Hardwood vs. Softwood - help choosing the right timber
Nothing compares with wood; it's the oldest, most flexible material known to mankind. It is also nature's only natural renewable resource. The remarkable versatility of wood makes it ever present in our everyday lives.
This is our guide to Hardwood vs. Softwood with some links to interesting articles. You can read about hardwoods and softwoods on our wood database .
Hardwood vs. Softwood
Classifying wood as either a hardwood or softwood comes down to its physical structure and makeup, and so it is overly simple to think of hardwoods as being hard and durable compared to soft and workable softwoods. This happens to be generally true, but there are exceptions, such as in the cases of wood from yew trees — a softwood that is relatively hard — and wood from balsa trees — a hardwood that is softer than softwoods.
Hardwood comes from angiosperm — or flowering plants — such as oak, maple, or walnut, that are not monocots. Softwood comes from gymnosperm trees, usually evergreen conifers, like pine or spruce.
Read More: https://www.diffen.com/difference/Hardwood_vs_Softwood
Different types of construction projects call for different kinds of timber. Both hardwood and softwood can be used for everything from structural to decorative. But what is the difference between these two types of wood? You might be reading this and thinking ‘how can you write a whole blog on something so self-explanatory? Surely softwood is in fact ‘soft wood’ and hardwood is ‘hard wood’’. But it’s not actually that simple, the terms softwood and hardwood don’t necessarily refer to the density or hardness of the wood itself. Confused?
Read More: https://www.laver.co.uk/blog/hardwood-vs-softwood-whats-the-difference/
Wood is often classified into two categories including hardwood and softwood. But, the difference between these two types of wood isn’t in their name. That is, hardwood isn’t necessarily denser than softwood.
For instance, yew wood is classified as a softwood but is considerably tougher than certain hardwoods. Likewise, balsa wood is classified as a hardwood and yet it’s one of the least dense and softest types of wood. So what’s the difference between hardwood and softwood if the difference isn’t in their name?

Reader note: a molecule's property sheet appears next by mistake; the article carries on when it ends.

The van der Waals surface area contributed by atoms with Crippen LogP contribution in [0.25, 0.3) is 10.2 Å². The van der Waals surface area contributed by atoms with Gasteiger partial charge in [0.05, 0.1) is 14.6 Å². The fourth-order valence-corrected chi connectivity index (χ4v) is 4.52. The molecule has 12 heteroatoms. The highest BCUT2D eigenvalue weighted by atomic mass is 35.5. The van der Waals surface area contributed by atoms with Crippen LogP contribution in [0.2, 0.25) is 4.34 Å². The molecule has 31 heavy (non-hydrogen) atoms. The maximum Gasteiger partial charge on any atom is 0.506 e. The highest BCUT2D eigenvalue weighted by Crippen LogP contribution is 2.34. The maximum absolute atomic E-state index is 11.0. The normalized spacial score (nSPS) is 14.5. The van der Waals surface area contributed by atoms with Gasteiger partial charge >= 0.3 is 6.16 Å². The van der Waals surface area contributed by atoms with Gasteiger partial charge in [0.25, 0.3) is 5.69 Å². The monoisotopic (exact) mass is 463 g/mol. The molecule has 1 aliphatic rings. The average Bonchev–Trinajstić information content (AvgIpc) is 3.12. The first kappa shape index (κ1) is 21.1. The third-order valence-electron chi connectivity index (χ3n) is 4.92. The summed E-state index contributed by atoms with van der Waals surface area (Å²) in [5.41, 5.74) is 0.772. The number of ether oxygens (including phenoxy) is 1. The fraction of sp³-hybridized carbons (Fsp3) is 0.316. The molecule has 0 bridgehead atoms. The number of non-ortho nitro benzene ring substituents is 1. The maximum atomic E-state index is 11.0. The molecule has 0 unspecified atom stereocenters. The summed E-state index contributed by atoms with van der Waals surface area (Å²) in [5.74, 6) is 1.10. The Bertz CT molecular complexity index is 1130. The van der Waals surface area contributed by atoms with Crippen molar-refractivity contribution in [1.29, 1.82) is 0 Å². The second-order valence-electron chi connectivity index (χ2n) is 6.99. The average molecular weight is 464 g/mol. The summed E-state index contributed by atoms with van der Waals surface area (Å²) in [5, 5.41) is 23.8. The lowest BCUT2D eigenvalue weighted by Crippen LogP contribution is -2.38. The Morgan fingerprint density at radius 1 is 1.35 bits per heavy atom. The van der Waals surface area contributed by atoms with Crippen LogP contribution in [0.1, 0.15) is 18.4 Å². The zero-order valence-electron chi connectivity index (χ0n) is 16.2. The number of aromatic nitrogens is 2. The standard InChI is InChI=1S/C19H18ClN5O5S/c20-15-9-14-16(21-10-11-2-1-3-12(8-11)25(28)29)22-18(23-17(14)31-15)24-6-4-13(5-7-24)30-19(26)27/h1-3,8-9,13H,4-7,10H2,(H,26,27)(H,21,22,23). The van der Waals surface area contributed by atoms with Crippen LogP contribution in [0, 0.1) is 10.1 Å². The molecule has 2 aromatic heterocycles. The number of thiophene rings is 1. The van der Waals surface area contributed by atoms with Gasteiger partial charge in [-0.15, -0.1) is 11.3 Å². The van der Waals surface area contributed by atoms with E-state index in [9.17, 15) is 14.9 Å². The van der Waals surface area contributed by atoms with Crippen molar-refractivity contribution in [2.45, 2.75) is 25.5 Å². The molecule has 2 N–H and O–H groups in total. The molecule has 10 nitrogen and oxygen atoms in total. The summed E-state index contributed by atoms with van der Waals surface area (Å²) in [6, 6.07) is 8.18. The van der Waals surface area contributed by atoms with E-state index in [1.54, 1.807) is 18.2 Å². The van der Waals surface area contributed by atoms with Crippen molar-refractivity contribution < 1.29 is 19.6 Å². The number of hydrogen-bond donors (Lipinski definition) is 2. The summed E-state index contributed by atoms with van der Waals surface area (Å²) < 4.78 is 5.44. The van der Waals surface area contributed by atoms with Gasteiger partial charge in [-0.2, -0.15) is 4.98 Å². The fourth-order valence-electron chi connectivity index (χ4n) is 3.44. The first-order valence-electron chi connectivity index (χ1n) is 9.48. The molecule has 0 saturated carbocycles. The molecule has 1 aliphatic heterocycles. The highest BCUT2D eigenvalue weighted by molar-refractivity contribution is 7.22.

What makes a wood hard or soft? To classify a wood as hard or soft depends on the seeds that the tree produces. A wood will be classified as a hardwood if the seeds that the tree produces have a coating. These coatings can either take the shape of a fruit or a shell. A wood will be classified as a softwood if the seeds don’t have any type of coating and are instead dropped to the ground and left to the elements.
Read More: https://www.horizonwood.com/hardwood-vs-softwood-understanding-the-difference-part-1/
The Difference Between Softwood And Hardwood
You’d be forgiven for having a look at the title of this article and having a little chuckle to yourself, thinking we’ve completely lost the plot! Surely softwood is soft and hardwood is hard, no? It can’t be much simpler than that, you might think. But no, the terms softwood and hardwood don’t refer to the density or hardness of the wood itself. These are terms that refer right back to the tree and how it reproduces itself.
Trees, without exception reproduce by producing seeds, but the seeds of different trees vary and it is this that lies at the heart of the difference between a soft and a hardwood. Trees that produce hardwood are known as angiosperms and produce seeds that are covered, either with a skin or a shell. Such seeds could be fruits or nuts. Softwoods on the other hand come from trees that are known as gymnosperms. The seeds of this type of tree have no covering althought they might fall to the ground in some form of protection eg. the hard cones of a pine tree, but are subsequently distributed by the wind over a broad area.
Read More: https://www.woodandbeyond.com/blog/the-difference-between-softwood-and-hardwood
What is the difference between a hardwood and a softwood?
As it turns out, a hardwood is not necessarily a harder material (more dense) and a softwood is not necessarily a softer material (less dense). For example, balsa wood is one of the lightest, least dense woods there is, and it's considered a hardwood.
The distinction between hardwood and softwood actually has to do with plant reproduction. All trees reproduce by producing seeds, but the seed structure varies. Hardwood trees are angiosperms, plants that produce seeds with some sort of covering. This might be a fruit, such as an apple, or a hard shell, such as an acorn.
Read More: https://science.howstuffworks.com/life/genetic/question598.htm
Hardwoods and Softwoods to buy online via Wooduchoose
You can read about hardwoods and softwoods on our wood database
Posted on Thursday 02 September 2021 at 11:46
Whilst we have checked the links in this article before publishing we cannot guarantee the content on these sites, please use your own caution and report any issues. All images used in this article remain copyrighted to the original author who's link is placed in the article.